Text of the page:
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Ethnocentrism in Intercultural Communication Report


Ethnocentrism concerns issues of ethnicity, ethnic relations or other social issues. People may think that their own ways are superior to others. This term depicts judging people from one’s own cultural view. Judgments people make about others can be false based on their narrow experience of life.

Everyone is ethnocentric, and we will always be ethnocentric. This is because we assume various things regarding other people. The way we perceive things results to ethnocentrism. Perceptions we give to color, life, social habits, beliefs, work and other values in life give us the insights to give certain meanings to various things associated with different people.

The limited experience we have in life may lead to ethnocentric views. These assumptions come from limited experiences we have about life. The only way to control ethnocentrism is to avoid biases as we find better ways to understand other people’s point of view. Ethnocentrism prevents us from recognizing such biases and controls them so as to have a better comprehension of others’ life issues and experiences (Jandt 66).

In today’s globalization process, people experience ethnocentrism in international relations. This is because people will always present different positions on an issue. The interpretation could be a new view point either supporting or opposing an idea. Parties fear that they might lose to other parties. Conflict may arise and prevent resolution.

Ethnocentrism leads to serious consequences especially in warfare. Racism, ethnic rituals and modern neocolonialism are some example of ethnocentrism, which results in serious social issues. The international communities highly condemn these issues, but they are always in the news.

Miscommunication always arises among people. Miscommunication is not only limited to nonverbal communication, but it is also in verbal communication. The world is changing fast so is the workplace. People work with different people from all over the world. In light of this, communication alone will not serve the purpose rather it needs to be effective communication.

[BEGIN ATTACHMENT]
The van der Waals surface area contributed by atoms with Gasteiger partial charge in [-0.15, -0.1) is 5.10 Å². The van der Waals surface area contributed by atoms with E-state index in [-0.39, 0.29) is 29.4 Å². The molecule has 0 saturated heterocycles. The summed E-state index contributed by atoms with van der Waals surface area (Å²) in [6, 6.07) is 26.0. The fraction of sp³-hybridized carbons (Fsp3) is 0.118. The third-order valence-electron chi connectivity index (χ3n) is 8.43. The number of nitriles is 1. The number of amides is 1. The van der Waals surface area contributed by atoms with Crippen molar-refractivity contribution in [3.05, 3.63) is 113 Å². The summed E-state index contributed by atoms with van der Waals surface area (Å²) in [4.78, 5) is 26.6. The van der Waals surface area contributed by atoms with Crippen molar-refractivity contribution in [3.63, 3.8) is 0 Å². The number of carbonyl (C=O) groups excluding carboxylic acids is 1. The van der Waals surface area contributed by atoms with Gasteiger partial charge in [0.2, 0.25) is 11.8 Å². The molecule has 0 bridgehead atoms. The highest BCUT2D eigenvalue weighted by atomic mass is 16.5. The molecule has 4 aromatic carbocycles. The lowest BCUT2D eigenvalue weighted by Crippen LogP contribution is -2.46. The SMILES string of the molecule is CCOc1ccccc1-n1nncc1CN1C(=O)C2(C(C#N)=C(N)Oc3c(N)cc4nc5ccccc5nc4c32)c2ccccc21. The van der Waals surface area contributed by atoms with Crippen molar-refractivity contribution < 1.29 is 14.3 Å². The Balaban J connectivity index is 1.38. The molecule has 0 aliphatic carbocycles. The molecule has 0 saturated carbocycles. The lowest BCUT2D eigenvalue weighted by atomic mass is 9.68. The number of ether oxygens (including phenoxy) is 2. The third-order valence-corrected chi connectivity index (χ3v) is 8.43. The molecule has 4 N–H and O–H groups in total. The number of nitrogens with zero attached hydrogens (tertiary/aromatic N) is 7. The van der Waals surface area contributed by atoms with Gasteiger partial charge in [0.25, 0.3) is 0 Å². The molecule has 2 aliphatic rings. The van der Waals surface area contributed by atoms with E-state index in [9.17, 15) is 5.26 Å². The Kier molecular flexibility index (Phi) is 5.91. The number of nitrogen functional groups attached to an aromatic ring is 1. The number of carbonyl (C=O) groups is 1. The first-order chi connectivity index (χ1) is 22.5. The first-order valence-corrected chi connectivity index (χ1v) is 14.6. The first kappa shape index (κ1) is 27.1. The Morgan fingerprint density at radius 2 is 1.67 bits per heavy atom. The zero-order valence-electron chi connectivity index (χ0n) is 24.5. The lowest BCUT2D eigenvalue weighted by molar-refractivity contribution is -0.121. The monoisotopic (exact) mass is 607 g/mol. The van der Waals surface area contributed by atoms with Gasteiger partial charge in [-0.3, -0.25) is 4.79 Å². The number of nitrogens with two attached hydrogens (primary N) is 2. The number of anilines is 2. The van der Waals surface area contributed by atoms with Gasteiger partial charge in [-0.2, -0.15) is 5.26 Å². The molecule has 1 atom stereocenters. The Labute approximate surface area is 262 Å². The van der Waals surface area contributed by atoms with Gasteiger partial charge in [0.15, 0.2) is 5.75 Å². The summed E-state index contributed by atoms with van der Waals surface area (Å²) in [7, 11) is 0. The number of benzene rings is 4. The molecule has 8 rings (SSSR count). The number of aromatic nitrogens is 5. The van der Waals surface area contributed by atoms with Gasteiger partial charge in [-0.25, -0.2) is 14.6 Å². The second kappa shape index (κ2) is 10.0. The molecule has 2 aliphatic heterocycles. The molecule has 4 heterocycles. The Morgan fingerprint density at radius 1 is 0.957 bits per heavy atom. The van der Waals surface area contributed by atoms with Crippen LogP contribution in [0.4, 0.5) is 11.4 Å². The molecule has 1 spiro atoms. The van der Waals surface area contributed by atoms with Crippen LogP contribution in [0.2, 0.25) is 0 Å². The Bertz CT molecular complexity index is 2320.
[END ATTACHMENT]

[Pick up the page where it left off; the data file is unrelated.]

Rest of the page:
People often misinterpret nonverbal cues in communication. Globalization brings people of various cultures and languages to work together. This results into certain difficulties when it comes to conveying information accurately. Workmates misinterpret messages leading to performing a task wrongly. Gestures and movements are so natural among people as a form of communication. It is also the most difficult form of nonverbal communication to control.

Everybody talks with their hands, but due to cultural orientations, the meaning could be utterly different across various regions of varied cultures. People should watch both intended and unintended sudden gestures and other body movements. Effectiveness with nonverbal communication requires people to be cautious of their body movements. The movements should be positive and convincing enough to avoid misinterpretation.

Since nonverbal communication is prone to misinterpretation and sometimes ignored among people of different cultures, acquiring knowledge and understanding of various cultural nonverbal cues can help reduce incidences of miscommunication and conflicts. Effective communication has become extremely valuable as people of various cultures interact in different environment. Effective communication also depends on the medium the speaker is using to convey the message.

A wrong choice of medium, depending on time and the situation, will result into misinterpretation (Thompson 97). The only way to avoid communication breakdown due to misinterpretation of nonverbal cues is to communicate effectively. This way the speaker’s intended message to the receiver may not be misunderstood or misinterpreted. Effective communication results to a high level of cooperation among workers and efficiency in work.

Works Cited

Jandt, Fred. An Introduction to Intercultural Communication, 5th Edition. Thousand Oaks, CA: Sage Publications, 2007.

Thompson, Neil. People Skills, 2nd Edition. New York: Palgrave Macmillan, 2002.

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IvyPanda. (2020, April 27). Ethnocentrism in Intercultural Communication. Retrieved from https://ivypanda.com/essays/ethnocentrism-in-intercultural-communication/

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IvyPanda. "Ethnocentrism in Intercultural Communication." April 27, 2020. https://ivypanda.com/essays/ethnocentrism-in-intercultural-communication/.

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IvyPanda. 2020. "Ethnocentrism in Intercultural Communication." April 27, 2020. https://ivypanda.com/essays/ethnocentrism-in-intercultural-communication/.

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IvyPanda. (2020) 'Ethnocentrism in Intercultural Communication'. 27 April.

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